21 Stories for WDSD- Twins

I often tell my kids that they are the best Henry, Charlotte, Violet I could have ever hoped for or dreamed of.  And we did, we dreamed of and hoped for each of our kids and with so many odds that were against us, each of them is a miracle.  Henry and Charlotte are the kids that made us parents, we weren’t sure that day would ever come and after years of wanting and trying everything, we finally got the news that our ivf had worked.  I remember picking up the phone message, pulling into the parking lot of the little church near us, and calling back to make them tell me again in person cause I didn’t believe it.  I remember the tears of joy.

Now when you are having twins and they offer you that first trimester screening, your results are even more hazy than a singleton.  Nuchal fold and blood work showed that we had a 1:4 chance of one or both of them having Down syndrome, maybe.., if things weren’t too skewed.., which you couldn’t be sure of with twins…  So we held hands, drove away, shed another tear or two, said it wouldn’t matter to us if one of them did have Down syndrome so we decided to skip any further testing, and picked out names.  The pregnancy was amazing and blissful as I happily ate for three!  Even before they were born, my twins were a team as I would have to drink orange juice to get my kick counts in; Henry always came through right away and then I would wait for Charlotte to move when Henry would nudge or kick her!  I’m still waiting for the nudging and kicking each other to stop!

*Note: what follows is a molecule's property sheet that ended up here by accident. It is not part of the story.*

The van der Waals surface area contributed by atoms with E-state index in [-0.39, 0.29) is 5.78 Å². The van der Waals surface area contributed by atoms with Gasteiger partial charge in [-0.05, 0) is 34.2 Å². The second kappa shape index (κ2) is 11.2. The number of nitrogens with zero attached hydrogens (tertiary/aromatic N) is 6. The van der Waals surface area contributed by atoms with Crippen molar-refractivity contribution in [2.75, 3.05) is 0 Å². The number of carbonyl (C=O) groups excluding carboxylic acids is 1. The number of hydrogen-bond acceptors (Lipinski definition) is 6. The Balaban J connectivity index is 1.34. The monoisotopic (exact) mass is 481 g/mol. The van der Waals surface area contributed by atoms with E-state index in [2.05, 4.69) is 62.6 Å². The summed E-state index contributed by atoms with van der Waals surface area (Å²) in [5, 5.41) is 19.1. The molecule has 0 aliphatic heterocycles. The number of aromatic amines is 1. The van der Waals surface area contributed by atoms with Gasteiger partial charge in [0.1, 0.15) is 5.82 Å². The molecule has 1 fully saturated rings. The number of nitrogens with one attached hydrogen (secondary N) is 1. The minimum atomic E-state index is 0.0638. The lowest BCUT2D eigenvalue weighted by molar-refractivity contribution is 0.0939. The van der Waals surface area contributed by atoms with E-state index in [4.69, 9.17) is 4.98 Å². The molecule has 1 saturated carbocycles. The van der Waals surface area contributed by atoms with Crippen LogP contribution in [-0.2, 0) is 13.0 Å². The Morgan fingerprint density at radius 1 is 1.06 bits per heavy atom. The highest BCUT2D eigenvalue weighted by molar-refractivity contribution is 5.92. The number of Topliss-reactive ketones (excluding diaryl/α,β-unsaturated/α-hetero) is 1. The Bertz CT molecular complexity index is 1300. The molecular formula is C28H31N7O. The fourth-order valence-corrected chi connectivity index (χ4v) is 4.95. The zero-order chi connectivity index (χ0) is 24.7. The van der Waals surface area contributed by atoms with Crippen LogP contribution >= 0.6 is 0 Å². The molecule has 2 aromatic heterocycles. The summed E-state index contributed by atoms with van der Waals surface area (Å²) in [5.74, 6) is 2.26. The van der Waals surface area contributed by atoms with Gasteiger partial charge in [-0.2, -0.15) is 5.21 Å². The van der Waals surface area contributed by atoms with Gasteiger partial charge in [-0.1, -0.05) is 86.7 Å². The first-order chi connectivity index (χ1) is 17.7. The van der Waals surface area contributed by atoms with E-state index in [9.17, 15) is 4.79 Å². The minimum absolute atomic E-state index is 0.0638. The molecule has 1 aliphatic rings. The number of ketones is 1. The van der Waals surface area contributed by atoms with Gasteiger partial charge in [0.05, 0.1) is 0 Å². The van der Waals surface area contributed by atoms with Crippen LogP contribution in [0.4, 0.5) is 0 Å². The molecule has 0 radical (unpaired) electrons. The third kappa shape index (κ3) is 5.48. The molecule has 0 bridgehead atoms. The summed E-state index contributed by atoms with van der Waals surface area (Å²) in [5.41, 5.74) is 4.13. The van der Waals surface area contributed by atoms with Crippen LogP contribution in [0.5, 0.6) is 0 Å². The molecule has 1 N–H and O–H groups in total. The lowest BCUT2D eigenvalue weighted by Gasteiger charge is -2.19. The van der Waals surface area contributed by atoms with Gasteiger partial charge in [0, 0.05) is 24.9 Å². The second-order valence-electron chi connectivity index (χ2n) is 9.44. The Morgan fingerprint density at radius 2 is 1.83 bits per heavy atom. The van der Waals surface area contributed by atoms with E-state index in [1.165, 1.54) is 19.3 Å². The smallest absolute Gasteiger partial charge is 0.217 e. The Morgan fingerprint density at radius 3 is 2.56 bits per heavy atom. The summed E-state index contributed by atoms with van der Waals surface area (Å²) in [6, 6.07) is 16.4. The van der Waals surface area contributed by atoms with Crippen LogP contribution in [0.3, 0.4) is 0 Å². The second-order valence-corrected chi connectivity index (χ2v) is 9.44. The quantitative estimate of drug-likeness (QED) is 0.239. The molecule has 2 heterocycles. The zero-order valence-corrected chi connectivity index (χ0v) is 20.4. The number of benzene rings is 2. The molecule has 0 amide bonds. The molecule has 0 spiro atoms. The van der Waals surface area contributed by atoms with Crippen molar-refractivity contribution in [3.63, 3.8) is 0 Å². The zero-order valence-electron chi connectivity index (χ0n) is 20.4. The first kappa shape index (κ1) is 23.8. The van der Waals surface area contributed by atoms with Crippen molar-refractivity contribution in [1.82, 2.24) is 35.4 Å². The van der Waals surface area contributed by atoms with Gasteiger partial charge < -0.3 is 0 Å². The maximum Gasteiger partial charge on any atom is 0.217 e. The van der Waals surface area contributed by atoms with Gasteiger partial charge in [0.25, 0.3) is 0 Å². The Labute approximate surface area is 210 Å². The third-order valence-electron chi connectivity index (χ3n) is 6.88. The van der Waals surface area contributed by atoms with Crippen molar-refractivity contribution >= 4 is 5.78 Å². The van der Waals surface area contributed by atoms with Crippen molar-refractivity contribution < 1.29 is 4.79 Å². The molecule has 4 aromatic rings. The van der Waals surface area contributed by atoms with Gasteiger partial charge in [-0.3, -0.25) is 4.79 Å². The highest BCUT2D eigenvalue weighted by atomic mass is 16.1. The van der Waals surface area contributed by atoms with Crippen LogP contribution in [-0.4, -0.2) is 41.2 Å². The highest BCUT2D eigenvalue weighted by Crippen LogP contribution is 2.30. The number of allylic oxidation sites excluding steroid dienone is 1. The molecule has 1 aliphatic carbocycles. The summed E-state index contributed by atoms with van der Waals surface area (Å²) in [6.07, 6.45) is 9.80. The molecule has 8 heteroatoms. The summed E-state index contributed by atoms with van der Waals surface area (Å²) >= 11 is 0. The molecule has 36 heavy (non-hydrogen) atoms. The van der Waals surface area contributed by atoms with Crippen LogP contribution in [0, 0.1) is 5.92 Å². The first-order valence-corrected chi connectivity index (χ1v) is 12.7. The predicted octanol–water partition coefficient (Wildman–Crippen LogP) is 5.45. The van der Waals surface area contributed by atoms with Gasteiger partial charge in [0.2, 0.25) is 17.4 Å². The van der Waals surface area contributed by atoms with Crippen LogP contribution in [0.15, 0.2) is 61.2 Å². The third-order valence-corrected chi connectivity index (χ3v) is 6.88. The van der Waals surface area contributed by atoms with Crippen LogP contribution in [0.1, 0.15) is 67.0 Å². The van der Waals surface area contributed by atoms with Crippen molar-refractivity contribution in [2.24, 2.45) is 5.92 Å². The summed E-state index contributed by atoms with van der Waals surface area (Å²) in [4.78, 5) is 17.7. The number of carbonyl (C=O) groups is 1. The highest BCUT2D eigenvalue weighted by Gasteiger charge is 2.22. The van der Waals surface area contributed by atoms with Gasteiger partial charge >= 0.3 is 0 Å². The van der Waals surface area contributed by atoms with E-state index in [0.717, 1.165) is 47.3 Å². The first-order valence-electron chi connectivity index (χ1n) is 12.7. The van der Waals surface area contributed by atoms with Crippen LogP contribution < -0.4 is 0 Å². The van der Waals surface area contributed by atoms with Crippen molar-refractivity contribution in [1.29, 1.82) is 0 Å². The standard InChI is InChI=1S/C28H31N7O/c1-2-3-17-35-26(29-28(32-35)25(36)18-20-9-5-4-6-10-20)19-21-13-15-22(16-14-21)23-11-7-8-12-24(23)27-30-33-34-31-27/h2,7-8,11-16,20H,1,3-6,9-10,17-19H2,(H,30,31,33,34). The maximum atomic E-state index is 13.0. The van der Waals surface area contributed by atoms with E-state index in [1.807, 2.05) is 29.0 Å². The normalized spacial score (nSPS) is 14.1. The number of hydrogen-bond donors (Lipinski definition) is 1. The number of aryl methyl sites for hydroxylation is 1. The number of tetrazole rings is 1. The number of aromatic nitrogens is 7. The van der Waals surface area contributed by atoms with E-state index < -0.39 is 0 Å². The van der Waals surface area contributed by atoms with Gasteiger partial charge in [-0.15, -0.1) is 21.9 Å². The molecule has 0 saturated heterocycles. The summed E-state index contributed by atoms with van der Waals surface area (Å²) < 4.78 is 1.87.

At their birth, it was pretty clear when she was born that our little Sweets very likely had Down syndrome with Al coming over as she was being checked and wrapped up to say that it seemed a likely diagnosis.  After we got a brief cuddle with her, she was off to the NICU and the next day we had a visit from Dr. B.  He came in to talk about their suspected diagnosis and gave us the news and information in a wonderful, positive light.  He also said that he was sure we were a little busy at the moment (our twins were born on May 13) but there happened to be this great little event called the Buddy walk that weekend and if we weren’t going to make it this year, definitely go out for it then next year!  So after that there were a few sad, confused tears and hushed conversations in the middle of the night when the fear really can get a hold of you but those were truly brief.  They were acknowledged to ourselves and to each other and we thankfully were able to let them go only to have the overflowing joy fill in where those few cracks had been.  These were the kids we had dreamed about about, this was the daughter we had wanted and now cherished, and yet she was so much more than I could have ever even imagined.